1. Be unique. Create your own style. Today anyone with a DSLR can be your competition… if you let them. However, if you develop an individual identity, an original look to your imagery, a special service or services that differentiate you from the crowd clients will find you. Our friends Walter van Dusen and Bob Coates push a fine art side of their business to attract new clients.  A group of photographers from Maine has started the Maine Photographer Coalition to help promote their businesses by selling more fine art images.

2. Don’t make price a factor. The top professionals we talked to didn’t figure cost into their success equation. Don’t ask yourself “what is the other guy charging,” but ask “what is the value of my talent and services.” When you know what you are selling, and that your talent and services are something of value, you will know what pricing model is right.

3. Quality matters. Time and time again we were complimented on the excellent quality of our printing. If you take pride in your photographic abilities why settle for an inferior print? To quote a photographer at the show, “There are a lot of beautifully bound albums here (at the WPPI trade show), with some really badly printed photos inside.” The wrapper may be gorgeous but it’s the print that defines your ability as a photographer.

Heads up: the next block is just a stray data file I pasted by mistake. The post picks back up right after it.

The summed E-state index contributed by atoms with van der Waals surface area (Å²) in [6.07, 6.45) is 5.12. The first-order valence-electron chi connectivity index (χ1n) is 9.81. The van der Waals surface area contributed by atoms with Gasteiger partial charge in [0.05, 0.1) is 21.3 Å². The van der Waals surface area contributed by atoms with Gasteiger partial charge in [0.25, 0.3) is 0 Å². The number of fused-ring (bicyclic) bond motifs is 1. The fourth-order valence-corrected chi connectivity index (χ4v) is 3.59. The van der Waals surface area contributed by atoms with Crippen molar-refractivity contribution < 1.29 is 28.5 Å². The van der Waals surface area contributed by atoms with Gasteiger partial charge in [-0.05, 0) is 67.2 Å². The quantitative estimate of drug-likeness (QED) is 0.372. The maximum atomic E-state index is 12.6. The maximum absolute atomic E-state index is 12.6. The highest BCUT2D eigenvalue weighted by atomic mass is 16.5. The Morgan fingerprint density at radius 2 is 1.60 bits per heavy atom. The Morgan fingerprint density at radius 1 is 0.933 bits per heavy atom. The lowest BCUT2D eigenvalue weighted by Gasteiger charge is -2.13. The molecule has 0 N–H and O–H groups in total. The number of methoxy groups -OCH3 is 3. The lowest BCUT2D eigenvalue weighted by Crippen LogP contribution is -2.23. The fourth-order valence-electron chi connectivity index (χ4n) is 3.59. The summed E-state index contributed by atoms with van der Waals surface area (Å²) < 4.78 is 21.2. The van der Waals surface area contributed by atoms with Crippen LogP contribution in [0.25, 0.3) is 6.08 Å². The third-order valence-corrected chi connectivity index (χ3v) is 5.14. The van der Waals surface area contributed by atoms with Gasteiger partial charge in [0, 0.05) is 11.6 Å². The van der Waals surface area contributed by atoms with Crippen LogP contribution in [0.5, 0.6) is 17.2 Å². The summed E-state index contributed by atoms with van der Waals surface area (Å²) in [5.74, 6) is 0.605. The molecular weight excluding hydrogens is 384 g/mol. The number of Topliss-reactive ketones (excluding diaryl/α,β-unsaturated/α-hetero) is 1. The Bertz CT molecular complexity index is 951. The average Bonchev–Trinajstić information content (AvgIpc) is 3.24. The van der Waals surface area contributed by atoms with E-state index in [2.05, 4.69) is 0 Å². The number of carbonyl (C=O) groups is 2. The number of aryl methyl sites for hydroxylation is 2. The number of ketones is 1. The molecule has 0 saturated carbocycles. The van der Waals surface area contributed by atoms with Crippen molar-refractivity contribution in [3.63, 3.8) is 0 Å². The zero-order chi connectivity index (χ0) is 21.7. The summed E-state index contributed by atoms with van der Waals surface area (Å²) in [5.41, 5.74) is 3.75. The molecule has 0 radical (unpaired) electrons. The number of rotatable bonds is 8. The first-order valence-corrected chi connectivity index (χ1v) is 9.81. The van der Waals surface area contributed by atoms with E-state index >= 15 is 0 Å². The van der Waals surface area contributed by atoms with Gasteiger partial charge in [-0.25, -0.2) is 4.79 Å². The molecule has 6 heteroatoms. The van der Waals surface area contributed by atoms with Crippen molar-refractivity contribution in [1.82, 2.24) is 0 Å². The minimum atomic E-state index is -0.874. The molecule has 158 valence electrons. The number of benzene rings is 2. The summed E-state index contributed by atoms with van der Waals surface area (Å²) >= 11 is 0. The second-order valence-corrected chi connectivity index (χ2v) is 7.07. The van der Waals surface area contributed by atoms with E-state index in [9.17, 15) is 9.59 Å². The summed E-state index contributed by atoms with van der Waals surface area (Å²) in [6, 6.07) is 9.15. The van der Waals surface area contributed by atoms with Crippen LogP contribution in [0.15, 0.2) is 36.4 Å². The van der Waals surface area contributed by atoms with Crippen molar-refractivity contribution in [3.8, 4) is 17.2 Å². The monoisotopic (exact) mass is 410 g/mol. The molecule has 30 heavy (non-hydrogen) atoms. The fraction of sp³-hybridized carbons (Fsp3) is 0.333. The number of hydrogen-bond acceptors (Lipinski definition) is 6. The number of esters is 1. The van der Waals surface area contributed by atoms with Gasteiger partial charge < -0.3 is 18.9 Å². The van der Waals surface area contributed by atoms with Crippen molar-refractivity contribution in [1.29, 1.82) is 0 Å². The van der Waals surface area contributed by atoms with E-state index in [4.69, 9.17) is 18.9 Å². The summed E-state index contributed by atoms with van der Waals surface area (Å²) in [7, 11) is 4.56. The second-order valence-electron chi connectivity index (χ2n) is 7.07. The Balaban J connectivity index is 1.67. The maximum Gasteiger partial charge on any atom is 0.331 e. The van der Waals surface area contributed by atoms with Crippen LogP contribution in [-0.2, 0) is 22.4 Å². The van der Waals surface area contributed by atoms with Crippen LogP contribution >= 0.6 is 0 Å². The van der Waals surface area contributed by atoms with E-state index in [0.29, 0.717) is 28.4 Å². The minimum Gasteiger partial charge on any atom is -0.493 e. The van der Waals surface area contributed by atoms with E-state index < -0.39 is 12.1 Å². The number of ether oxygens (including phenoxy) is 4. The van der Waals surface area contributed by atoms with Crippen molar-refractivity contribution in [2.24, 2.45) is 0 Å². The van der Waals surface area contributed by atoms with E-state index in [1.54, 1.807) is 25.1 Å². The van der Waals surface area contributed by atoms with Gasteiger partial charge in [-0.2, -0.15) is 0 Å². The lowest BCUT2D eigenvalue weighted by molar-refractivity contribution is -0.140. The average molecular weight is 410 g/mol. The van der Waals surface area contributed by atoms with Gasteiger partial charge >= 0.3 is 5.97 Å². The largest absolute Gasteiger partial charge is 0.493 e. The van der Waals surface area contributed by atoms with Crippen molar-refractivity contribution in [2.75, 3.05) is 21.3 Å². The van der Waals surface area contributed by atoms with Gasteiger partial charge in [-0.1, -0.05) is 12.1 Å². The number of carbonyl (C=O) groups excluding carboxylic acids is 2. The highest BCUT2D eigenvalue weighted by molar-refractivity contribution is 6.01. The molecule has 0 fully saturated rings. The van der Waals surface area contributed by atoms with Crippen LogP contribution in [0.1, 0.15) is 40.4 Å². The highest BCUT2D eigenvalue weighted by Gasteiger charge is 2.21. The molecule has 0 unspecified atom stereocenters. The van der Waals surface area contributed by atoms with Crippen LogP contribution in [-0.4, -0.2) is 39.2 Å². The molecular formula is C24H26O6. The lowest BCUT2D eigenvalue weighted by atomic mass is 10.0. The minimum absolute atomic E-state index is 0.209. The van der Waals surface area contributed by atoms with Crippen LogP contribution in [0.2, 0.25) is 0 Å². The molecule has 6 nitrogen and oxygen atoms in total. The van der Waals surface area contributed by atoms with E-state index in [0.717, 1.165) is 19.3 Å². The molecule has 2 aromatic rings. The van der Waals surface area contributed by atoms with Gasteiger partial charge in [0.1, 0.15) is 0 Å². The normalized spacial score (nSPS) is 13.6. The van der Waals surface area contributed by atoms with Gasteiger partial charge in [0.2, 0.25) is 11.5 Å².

5. Use your resources. Why limit yourself to just a few options. If you need a special lens, camera or piece of lighting equipment why not rent it. Our friends LensProtoGo have just about any piece of equipment you need in stock now. Tired of the same old look get some new backdrops. Need a cool website but don’t have the funds to pay a web designer? Try BluDomain for an extensive selection of websites at great prices. And most important, if you have a question ask your vendors, like Digital Silver Imaging, we know what’s out there and we can help you find it.

We love going to photo events like WPPI because every time we connect with a photographer we learn something. Check in with us in the coming weeks and find out how we put what we've learned into practice. Keep shooting in black and white, and maybe we’ll see you at the SPE Conference in Atlanta March 10-12!